In the local context, spatial planning may present one of the biggest opportunities for local authorities to deliver net zero, however the National Planning Policy Framework - the method of calculating housing targets and viability rules - may undermine local authorities’ ability to require developers to build high quality low-carbon developments in sustainable locations, using sustainable materials.

 

As part of local plans, local authorities may seek to action policy levers to ensure that initiatives on energy efficiency and low carbon heating are complementary, however many are faced with resourcing and funding issues. There are growing calls to increase local authority powers to enable whole systems approaches to delivering a sustainable built environment, and we would encourage proposals which advocate for such measures.

 

Local Area Energy Planning (LAEP) as developed by ESC encourages a powerful case for Local Authority powers and resourcing, which would encourage holistic delivery of energy systems where suitable for local areas. There is significant interest in LAEP, with the Association for Decentralised Energy[3] and the Committee on Climate Change[4] citing it as an important factor in the Net Zero transition, and Ofgem expressing interest by recently commissioning methodology guidance on it.[5]

 

The planning system can influence opportunities for recovering and using elements such as waste heat from industrial installations to be located close to existing or potential users of that heat for example, however without net zero at the forefront of thinking, such opportunities could be missed. LAEP provides a structured approach to analysing the optimal, cost-effective, low-carbon solutions for a local area and its energy systems. Using a data-driven, collaborative process, the planning for cities, regions and towns can be viewed holistically, incorporating aspects such as waste, transport and heat together.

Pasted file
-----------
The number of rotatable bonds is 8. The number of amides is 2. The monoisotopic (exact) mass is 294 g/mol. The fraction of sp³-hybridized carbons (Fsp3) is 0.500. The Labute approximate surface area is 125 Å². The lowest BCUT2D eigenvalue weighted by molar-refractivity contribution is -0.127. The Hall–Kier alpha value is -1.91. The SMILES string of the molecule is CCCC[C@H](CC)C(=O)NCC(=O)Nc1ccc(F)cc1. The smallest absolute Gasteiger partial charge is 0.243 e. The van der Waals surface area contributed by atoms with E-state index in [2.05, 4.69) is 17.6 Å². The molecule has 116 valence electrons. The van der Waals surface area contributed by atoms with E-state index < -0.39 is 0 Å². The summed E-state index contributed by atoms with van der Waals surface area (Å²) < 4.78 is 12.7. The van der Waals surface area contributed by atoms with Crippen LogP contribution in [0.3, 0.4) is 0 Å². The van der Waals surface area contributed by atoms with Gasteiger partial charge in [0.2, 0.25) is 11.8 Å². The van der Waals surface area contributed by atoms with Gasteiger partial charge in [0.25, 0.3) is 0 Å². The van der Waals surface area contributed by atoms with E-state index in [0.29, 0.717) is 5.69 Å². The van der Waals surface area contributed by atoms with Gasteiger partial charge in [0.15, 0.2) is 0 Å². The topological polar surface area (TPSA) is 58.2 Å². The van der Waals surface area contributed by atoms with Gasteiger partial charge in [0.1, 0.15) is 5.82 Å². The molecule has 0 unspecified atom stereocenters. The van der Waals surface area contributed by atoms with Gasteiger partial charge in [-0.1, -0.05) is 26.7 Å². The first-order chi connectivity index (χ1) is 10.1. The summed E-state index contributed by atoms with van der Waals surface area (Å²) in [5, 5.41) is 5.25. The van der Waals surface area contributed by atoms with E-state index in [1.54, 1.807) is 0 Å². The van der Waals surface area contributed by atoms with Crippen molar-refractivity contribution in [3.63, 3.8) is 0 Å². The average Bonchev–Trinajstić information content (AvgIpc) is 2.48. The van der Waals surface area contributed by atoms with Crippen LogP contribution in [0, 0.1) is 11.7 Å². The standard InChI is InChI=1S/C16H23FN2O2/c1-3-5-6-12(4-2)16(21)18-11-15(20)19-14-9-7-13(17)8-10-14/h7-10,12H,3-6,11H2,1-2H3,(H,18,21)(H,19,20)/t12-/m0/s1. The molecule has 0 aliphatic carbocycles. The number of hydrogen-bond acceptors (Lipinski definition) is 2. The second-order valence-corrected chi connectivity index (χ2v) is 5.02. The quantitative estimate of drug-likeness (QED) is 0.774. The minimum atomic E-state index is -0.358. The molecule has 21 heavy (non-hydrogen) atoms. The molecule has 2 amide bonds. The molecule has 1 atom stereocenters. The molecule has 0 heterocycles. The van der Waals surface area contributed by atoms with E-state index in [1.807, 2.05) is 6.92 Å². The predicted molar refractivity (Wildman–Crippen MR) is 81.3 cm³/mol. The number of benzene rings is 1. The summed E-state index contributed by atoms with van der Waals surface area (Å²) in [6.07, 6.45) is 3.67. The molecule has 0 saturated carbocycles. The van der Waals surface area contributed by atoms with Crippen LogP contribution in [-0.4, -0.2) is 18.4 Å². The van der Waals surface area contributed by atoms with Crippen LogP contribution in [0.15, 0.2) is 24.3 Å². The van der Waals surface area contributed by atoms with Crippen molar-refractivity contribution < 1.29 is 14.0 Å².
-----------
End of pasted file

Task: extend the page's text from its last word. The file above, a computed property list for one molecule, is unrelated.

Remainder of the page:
Given the importance of net zero and sustainable development, government may want to consider the case for making Local Area Energy Planning a statutory obligation. Introducing (or mandating) LAEP would recognise the stronger role for Local Authorities, (including Greater Authorities and Combined Authorities) in delivering Net Zero, with such processes playing a key role in informing future planning strategies.

Revised guidance or requirements should be subject to agreement and discussions between MHCLG, BEIS and possibly DfT but could ultimately be the modus operandi for supporting Climate Change and Net Zero ambitions of local authorities. The use of LAEP to identify types of technologies and suitable development sites as directed through national planning policy and guidance would encourage local market and skills development activity through the preparation of Local Authorities’ planning policy documents.

Whilst conscious that there may be multiple pressures on local authorities stemming from different sides of the housing debate, ESC supports the growing calls to increase local authority powers to enable whole systems thinking and drive the building decarbonisation challenge.

 

Training, Skills and Supply Chain

As mentioned, local government is likely to have a vital role in developing the skills programmes needed for different areas, particularly around building decarbonisation.

The interim standard proposed in the government’s response to the Future Homes Standard can act as an important catalyst for building the necessary skills and supply chain required for net zero, as the UK does not currently have either the quantity or quality of skills required to meet the government’s net zero targets.

Our work on the Home Decarbonisation Academy highlights the need for post-installation measurement and feedback after energy efficiency solutions are installed. Whilst this is directly applicable to retrofitting existing buildings, assessment and feedback of measures in new homes should also be monitored once constructed.

 

This will be particularly true as embodied carbon becomes a more significant proportion of overall carbon emissions as the grid decarbonises. More stringent fabric standards and adoption of innovative technologies such as occupancy-based controls can help provide efficient outcomes for consumers whilst addressing the well documented performance gap, between design and construction.